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The Perfect, Nontraditional Fly Fishing Gift

Stop!

Before you start copying and pasting Amazon links and fly shop web pages, hear me out.

It is wish list season. The holidays are approaching. Christmas music and decor are taking over like some abominable mistletoe/tinsel/kudzu hybrid. Everyone from your spouse to your parents to your kids to your aunt Myrtle wants to know what you want for a present.

Yes, a gift card to Cabela’s is easy and practical. Sure, the reel that you hand pick and they buy will make you happy. Of course, you could get all of the fish socks that Wingo Belts sells. (Wait… actually, that might be a pretty great gift… we’ll talk about that later.)

Or, you could  ask for something better. Something nontraditional. Something that requires a little effort on the gift-giver’s part, and a little bit of thinking on your’s. Incidentally, this is what gift-giving looked like before the dawn of the 1,000 page Sears catalog. How novel!

Try this: “I want to go fishing with you.”

“Wait,” you say. “That goes against all of the common courtesies of impersonal and predetermined yuletide transactions. I live in a happy world where we essentially exchange currency, with  the occasional Apple product sprinkled in.”

That is a valid point. But just sit back, grab a delicious pitcher of eggnog, and go on a little trip down memory lane with me.

Ready? Okay. Name a Christmas present that you got last year. I’m guessing that unless you got a Lexus with a giant bow on the roof or your wife surprised you with triplet onesies, you’re drawing a blank. It’s fine. You’re not heartless, you’re just a westernized materialist consumer. That is one step up from heartless.

See why “I want to go fishing with you” might not be  such a bad idea?

How does it work? To be honest, this kind of request might send your loved one frantically pawing for their wallet, willing to throw any and all large denominations of legal tender at you in order to  pacify your wild-eyed, nonconformist request. So you’ll have to steer them. Here are some suggestions:

  • Why don’t you pay for a guide on (local river) for us in the spring?
  • How about you find a cabin that we can do a night in near  (favorite lake)?
  • Just drive and buy breakfast while we head up to (nearby mountains) once it warms up a bit.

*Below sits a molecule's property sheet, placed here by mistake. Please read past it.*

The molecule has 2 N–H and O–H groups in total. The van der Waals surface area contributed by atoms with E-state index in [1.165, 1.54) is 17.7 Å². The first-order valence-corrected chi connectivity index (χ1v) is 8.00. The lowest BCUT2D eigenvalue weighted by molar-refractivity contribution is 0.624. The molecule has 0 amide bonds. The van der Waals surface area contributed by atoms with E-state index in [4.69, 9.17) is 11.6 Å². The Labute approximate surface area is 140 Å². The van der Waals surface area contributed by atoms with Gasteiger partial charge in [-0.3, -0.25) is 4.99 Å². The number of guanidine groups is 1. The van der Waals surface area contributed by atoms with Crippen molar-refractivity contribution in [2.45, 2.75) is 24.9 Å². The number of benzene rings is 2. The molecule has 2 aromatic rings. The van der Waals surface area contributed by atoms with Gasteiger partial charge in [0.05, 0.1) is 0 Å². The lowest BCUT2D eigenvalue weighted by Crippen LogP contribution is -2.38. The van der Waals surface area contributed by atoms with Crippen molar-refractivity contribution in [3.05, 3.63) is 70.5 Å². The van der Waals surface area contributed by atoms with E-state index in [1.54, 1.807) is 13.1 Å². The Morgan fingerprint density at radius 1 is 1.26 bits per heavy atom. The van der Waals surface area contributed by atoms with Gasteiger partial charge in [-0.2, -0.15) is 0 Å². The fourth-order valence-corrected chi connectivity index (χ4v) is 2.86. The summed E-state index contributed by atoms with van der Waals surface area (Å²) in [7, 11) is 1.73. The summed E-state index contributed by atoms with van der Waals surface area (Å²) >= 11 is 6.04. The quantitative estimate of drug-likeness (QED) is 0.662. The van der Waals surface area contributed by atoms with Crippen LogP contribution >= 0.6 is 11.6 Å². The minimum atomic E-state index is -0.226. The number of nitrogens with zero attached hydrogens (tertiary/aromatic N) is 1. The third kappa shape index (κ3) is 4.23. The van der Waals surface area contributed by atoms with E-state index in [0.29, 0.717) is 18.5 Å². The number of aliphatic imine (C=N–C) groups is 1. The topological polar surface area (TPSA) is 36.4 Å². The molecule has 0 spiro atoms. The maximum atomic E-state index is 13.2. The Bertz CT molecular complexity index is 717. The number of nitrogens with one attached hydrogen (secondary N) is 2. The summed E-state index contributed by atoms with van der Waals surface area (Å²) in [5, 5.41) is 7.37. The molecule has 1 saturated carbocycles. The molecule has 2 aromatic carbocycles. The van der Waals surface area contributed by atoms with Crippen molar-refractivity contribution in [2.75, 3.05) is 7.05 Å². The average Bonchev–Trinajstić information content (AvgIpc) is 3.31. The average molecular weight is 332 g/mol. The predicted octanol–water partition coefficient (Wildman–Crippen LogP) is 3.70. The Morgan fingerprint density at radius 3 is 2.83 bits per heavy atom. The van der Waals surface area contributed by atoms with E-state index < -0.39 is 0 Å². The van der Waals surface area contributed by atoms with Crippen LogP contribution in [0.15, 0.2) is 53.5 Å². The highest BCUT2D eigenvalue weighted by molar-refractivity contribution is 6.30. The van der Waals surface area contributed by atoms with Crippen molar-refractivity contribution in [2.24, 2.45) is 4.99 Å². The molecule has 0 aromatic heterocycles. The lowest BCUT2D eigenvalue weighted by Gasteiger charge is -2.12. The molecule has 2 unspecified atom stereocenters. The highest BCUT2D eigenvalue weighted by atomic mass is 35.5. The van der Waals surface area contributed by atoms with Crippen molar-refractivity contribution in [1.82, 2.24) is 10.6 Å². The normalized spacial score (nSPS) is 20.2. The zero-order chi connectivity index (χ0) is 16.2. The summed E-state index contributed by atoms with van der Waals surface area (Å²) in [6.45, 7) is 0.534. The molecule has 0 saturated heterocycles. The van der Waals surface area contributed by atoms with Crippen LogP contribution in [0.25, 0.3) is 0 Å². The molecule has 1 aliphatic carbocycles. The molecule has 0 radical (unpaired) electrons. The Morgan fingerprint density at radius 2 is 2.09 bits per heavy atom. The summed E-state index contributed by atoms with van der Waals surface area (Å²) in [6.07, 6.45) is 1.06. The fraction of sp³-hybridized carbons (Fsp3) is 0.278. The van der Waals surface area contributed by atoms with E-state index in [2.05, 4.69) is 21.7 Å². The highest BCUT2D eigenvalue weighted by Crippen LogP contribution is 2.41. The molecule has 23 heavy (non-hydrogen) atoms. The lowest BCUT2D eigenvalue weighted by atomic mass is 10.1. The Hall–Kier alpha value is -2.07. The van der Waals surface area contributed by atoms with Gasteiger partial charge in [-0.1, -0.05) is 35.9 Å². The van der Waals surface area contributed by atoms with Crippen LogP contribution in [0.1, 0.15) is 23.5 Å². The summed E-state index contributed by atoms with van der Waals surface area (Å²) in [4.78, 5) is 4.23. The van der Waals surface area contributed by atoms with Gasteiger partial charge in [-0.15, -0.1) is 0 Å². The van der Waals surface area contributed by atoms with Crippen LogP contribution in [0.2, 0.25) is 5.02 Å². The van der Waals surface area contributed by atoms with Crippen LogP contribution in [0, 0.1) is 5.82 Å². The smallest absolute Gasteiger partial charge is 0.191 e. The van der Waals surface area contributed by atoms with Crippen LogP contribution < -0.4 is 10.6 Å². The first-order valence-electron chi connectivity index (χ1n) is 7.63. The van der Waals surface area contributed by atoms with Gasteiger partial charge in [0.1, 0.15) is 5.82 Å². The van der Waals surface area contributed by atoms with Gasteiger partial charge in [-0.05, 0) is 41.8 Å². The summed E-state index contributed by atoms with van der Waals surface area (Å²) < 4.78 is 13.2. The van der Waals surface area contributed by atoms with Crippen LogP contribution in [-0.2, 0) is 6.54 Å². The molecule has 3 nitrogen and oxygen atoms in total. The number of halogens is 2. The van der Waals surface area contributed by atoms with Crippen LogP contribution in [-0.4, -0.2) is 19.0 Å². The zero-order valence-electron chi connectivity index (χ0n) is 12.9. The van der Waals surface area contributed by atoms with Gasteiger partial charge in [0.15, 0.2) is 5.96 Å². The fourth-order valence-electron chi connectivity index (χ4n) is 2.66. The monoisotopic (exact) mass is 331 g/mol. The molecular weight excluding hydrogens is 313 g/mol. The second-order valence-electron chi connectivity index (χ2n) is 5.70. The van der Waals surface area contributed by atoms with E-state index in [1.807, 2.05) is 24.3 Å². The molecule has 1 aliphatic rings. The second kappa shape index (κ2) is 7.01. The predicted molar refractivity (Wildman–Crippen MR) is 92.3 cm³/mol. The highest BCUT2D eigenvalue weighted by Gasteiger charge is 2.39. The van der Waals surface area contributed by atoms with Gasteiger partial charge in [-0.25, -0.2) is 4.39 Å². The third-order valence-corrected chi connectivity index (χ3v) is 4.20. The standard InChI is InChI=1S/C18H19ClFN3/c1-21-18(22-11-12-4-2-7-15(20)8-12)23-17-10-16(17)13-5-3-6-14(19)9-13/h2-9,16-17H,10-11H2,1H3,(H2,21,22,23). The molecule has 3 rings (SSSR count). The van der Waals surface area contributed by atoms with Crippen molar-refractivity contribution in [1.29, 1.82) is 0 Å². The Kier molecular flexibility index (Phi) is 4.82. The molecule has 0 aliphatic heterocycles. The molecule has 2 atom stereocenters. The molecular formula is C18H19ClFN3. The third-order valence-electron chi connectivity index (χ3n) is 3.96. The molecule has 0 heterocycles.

And this is important:

  • I can help plan if you’d like.

Offer suggestions on locations, guides, seasons, your availability, etc. if they want it. But if they want to take it and run with it, let them. Remember, it is their gift to you. If they’re not an angler, either figure out a way for them to enjoy where you’ll be or take the time to help them figure out enough of fly fishing to have fun. Plus, you get to spend time with them. You know, what a big part of this holiday business is all about?

Come Christmas morning, you’ll know something is up. All the other adults will have standard department store or little gift card-sized boxes. Your present will be an envelope, tucked away and saved for last. There will be real anticipation, because it is different. It is special. The holiday spirit is strong with this one! Sure, you won’t get to play with your gift all afternoon. But you’re an adult, so suck it up; at this point the rest of Christmas is about  putting stickers on Batman playsets and eating lots of cookies. You’ll get to think about your trip, plan your trip, and think about planning your trip for months.

And I guarantee you’ll remember it come next Christmas.

2 comments

  1. Happy Thanksgiving Matthew! My wife and I always make time put aside a few bucks to take that trip when the weather finally gets nice. It gives us something to look forward to during those long cold winter months. Memories are better than a gift card to smart phone.

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